Reproductive Freedom is My Fight, Too, and I’m Taking it to the Voting Booth


As a young woman who finally became eligible to vote in February, I feel like I’m already counting down the hours to 2012.  Between the Congressional budget showdown in March and the ongoing budget debacle in Wisconsin, it has become abundantly clear to me that there are politicians who will take every opportunity to push their own idea of what my personal life should be like.

I believe in being able to love open and honestly—and responsibly.  I believe in making reproductive health care decisions for myself with a safe and supportive health care provider, not some politician in Madison or Washington. 

The overwhelming majority of my generation agrees with me.  Four in five of us support expanded access to birth control for women who can’t afford it, and a solid two-thirds of us support LGBT marriage equality and the availability of abortion care, according to a new national poll of the millennial generation by the Public Religion Research Institute.  

But for entirely too long, lawmakers have had their priorities backwards: focusing on writing discrimination into our state constitution and restricting women’s access to health care from a trusted provider in their own communities.

A few weeks ago, I traveled to Mississippi.  Part of the trip involved educating the public about the historic opportunity we have to enhance all American women’s access to affordable birth control under the Affordable Care Act.  Many conversations about the importance of expanding women’s health care access came back to one startling fact:  For any Mississippi woman in need of abortion care, there is only one place to go.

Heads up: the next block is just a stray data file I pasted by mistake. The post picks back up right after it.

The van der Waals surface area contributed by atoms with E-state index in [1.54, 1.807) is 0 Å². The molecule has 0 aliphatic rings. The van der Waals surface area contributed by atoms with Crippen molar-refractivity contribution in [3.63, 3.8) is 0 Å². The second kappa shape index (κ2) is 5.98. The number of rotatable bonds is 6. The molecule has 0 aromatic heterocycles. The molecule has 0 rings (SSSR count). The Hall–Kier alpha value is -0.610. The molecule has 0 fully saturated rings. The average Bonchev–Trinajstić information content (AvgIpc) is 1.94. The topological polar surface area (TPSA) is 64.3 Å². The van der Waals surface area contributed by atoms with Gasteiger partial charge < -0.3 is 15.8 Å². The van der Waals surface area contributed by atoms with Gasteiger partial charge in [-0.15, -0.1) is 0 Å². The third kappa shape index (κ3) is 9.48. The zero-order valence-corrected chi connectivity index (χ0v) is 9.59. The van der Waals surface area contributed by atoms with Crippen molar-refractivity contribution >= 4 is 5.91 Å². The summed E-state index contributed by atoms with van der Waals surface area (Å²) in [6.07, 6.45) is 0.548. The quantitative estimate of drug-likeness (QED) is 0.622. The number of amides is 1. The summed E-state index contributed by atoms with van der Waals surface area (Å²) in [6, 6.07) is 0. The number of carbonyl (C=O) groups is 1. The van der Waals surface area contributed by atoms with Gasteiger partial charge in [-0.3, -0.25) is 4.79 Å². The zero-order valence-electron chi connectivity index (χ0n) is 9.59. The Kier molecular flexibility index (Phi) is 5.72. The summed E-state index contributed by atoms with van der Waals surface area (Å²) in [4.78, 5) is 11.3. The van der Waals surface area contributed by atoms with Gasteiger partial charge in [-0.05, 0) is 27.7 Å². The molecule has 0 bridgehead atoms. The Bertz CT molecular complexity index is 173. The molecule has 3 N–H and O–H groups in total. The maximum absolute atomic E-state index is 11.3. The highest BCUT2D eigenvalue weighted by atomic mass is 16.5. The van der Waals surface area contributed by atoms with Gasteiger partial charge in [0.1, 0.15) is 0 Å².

Meanwhile, Wisconsin lawmakers are dismantling access to the programs and providers that make affordable access to preventive reproductive health care like birth control, cancer screenings and HIV and STD testing a reality for women, men and families throughout the state.  After returning from my trip, I can tell you that access to preventive care is part of what makes Wisconsin a great place to live.

Wisconsin politicians are also pushing pet legislation written by political groups to make abortion care impossible to get, even if a woman’s life is in danger due to tragic pregnancy complications.  They don’t care that for a Wisconsin woman in need of abortion care, there are only a handful of places to go, not to mention numerous legal hurdles once you get there.

There’s no question that too many people in my generation take the availability of affordable birth control, honest sex education, and safe abortion care for granted, even though serious barriers to these lifesaving health services and information already exist for too many.  I admit that I did, too, before the illuminating experience last year of testifying before state Senators who believe that medically accurate, age appropriate, and evidence-based sexuality education to reduce teen pregnancy and disease should be withheld from students in Wisconsin public schools. 

With my eyes now opened, I’ve acquired a new favorite t-shirt.  It’s hot pink.  Emblazoned across the chest is a simple statement: “I Stand with Planned Parenthood.”

Just a few short weeks ago, I was sitting on a city bus in Chicago sporting my pink t-shirt as I made my way back home to Wisconsin.  I could sense the woman next to me reading my shirt, and before long she told me all about her mother’s early involvement with Planned Parenthood, decades before I was even born. 

The battle for reproductive justice is not a thing of the past. No matter where you are in the country—be it in a big city like Chicago, the Deep South, or right here in Wisconsin—this is a fight for all of us.  A fight for right now.

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